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    1. She actually felt kind of badly, which wasn’t our intention in sharing… (She didn’t realize she’d inadvertently “tortured” us with rhubarb leaves all those years…) But we all had a good laugh now! :)

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  6. What’s hilarious about this is that I’m 28 years old, and my stepmother, just last week, told me that Rhubarb leaves were poisonous. She told me that when she was a teenager, she read about it in an old James Bond book. She said that it’s the easiest way to kill someone because you can slip it into a salad or a sandwich, and it’s completely untraceable. :)

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  7. Funny story! I can’t remember any misunderstandings like that that I had, but my mom had a funny one. When she was a kid, my grandma told her that the moss on the rocks was from snakes. (I have no idea if she really believed that.) My mom is scared of snakes and avoided lots of outdoor activities because of the ‘snake moss.’

    Great family picture. Goofy faces are always fun :)

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  8. I love how open and unguarded you are in your posts.
    At one point in my last post, when I researching all the poisonous plants, I had to just throw up my hands and say, “Enough already! Whatever will be, will be.” ;-)
    I was thinking just the other day about something that I have said all my life, the 23rd Psalm and the line “Surely goodness and mercy shall follow me all the days of my life.” For almost 60 years I heard this line in my head as 1. Surely (pause), 2. goodness (pause) and 3. mercy shall follow…” as if the word surely were a noun. So childlike, but I never examined it before.
    I truly think that is part of the creative mind, viewing/hearing the world a little askew…translating the world around us a little differently from the norm???

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  9. My version of this story comes from the old “Don’t drink and drive” ads everywhere in the 80’s. I was absolutely terrified once when my mom drove home from Spokane with a soda from the gas station… no one really clarified that the warning was about drinking specific things :-)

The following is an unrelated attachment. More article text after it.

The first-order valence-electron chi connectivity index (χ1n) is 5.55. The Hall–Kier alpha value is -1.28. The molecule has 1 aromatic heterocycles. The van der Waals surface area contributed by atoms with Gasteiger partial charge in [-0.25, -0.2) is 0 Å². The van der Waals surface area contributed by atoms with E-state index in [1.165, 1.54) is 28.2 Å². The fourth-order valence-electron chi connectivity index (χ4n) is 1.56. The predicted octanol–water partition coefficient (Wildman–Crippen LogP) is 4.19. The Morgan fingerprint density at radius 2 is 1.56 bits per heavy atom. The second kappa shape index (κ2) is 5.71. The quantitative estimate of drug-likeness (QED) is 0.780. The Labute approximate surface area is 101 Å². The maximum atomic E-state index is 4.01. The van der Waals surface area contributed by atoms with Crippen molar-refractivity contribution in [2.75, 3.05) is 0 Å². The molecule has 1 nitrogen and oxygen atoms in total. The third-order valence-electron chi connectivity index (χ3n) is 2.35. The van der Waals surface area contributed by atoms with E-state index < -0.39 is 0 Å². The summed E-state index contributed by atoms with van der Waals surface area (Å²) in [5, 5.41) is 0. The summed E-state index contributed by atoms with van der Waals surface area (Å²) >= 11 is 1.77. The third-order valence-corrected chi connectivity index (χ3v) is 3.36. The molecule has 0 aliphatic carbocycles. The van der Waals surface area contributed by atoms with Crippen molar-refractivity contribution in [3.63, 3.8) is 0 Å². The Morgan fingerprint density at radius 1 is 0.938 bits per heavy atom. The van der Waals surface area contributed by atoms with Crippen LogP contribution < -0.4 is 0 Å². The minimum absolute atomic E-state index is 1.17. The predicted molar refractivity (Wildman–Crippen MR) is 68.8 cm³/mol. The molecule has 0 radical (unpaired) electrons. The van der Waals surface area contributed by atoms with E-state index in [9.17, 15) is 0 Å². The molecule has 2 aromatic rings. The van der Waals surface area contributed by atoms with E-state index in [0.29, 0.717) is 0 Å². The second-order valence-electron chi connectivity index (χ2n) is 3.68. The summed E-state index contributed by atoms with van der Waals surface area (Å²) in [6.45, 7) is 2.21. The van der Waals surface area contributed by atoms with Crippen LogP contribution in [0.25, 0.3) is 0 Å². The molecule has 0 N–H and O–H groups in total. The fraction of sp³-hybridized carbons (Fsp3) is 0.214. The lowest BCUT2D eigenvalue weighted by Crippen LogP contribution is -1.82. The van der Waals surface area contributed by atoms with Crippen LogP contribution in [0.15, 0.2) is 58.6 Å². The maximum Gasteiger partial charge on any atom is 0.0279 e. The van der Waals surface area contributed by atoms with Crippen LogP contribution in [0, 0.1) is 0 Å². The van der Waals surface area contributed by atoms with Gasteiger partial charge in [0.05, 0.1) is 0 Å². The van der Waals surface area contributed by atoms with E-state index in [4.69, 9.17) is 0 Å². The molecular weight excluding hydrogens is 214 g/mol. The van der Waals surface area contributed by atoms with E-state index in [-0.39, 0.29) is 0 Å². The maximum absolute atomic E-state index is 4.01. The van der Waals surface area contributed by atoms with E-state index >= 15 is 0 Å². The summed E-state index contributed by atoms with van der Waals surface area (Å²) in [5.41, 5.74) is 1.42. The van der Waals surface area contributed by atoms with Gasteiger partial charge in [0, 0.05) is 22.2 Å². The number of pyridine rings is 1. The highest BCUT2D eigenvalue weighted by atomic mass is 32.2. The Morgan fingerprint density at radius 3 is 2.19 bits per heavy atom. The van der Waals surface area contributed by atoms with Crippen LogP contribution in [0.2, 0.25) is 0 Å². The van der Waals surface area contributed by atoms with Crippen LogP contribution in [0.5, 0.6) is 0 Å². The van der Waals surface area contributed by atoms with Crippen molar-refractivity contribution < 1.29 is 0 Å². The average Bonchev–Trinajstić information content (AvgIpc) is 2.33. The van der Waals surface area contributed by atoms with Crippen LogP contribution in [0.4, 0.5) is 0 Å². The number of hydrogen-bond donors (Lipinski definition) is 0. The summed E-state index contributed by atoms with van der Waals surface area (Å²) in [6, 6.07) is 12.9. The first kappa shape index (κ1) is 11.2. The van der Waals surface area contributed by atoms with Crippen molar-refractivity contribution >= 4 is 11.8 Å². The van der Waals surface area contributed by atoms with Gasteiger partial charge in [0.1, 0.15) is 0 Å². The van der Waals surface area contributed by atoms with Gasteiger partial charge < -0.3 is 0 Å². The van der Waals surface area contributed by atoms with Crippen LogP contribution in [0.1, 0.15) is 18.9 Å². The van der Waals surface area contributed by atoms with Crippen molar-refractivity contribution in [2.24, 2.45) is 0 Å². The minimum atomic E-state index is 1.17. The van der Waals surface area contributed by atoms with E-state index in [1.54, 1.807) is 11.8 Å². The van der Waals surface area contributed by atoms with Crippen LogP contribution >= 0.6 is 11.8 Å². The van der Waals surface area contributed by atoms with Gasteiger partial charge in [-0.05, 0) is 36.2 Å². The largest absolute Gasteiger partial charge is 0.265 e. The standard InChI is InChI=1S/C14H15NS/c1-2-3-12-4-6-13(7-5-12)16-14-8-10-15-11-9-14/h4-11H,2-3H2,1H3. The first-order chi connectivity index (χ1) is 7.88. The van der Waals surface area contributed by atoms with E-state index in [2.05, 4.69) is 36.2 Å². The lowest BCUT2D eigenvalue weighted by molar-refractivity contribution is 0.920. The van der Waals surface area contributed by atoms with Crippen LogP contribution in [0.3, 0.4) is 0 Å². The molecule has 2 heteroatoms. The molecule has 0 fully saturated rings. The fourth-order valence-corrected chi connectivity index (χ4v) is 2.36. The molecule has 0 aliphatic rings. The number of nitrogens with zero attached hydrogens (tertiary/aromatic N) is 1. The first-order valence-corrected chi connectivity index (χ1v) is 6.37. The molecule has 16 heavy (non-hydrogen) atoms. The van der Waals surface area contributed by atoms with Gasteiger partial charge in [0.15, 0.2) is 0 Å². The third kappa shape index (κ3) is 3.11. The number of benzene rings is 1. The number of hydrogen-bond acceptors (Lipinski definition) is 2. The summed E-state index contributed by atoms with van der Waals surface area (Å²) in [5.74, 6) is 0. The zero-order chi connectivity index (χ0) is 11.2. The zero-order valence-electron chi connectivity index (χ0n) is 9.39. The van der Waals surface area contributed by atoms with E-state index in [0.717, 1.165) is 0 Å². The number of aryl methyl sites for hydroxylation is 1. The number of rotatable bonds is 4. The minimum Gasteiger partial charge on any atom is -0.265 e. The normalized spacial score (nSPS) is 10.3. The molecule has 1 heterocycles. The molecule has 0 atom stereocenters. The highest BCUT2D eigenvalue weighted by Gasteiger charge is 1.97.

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  10. I have a plant that I have the same kind of aversion to and yet I see it everywhere as landscaping and shrubbery throughout California. I am beginning to think that my dad may have over exaggerated some details of the plant.

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  11. Yeah….I’ve always looked squint-eyed at rhubarb. First of all because I never thought it was that tasty. It was all the sugar added to the pie that made it palatable. And then…how could only the leaves be poisonous??? I suppose only a snake’s venom is poisonous and if you don’t eat the venom you’re okay. That’s the same way I feel about rhubarb.

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  12. Family time is so much fun, mostly for stories like this. It’s amazing how many little hidden tidbits there are that come up when everyone gets together. Every time they come up again they make you smile or laugh all over too.

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  13. Lol! This is really funny. I can’t tell you how many of these types of confusions have followed me me into adulthood. You know, when we were kid, we didn’t have the internet to double check on whether what our parents were telling us was accurate. Of course, it sounds like your Mom was being truthful (would’ve been unusual for my jokester parents) and you simply misunderstood. I love it! :-)

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    1. My mom is a prankster by nature, but she didn’t exercise that tendency on US… She actually felt badly when she discovered our
      misunderstanding, but by now the two of us think it’s a pretty good joke.. On US! :)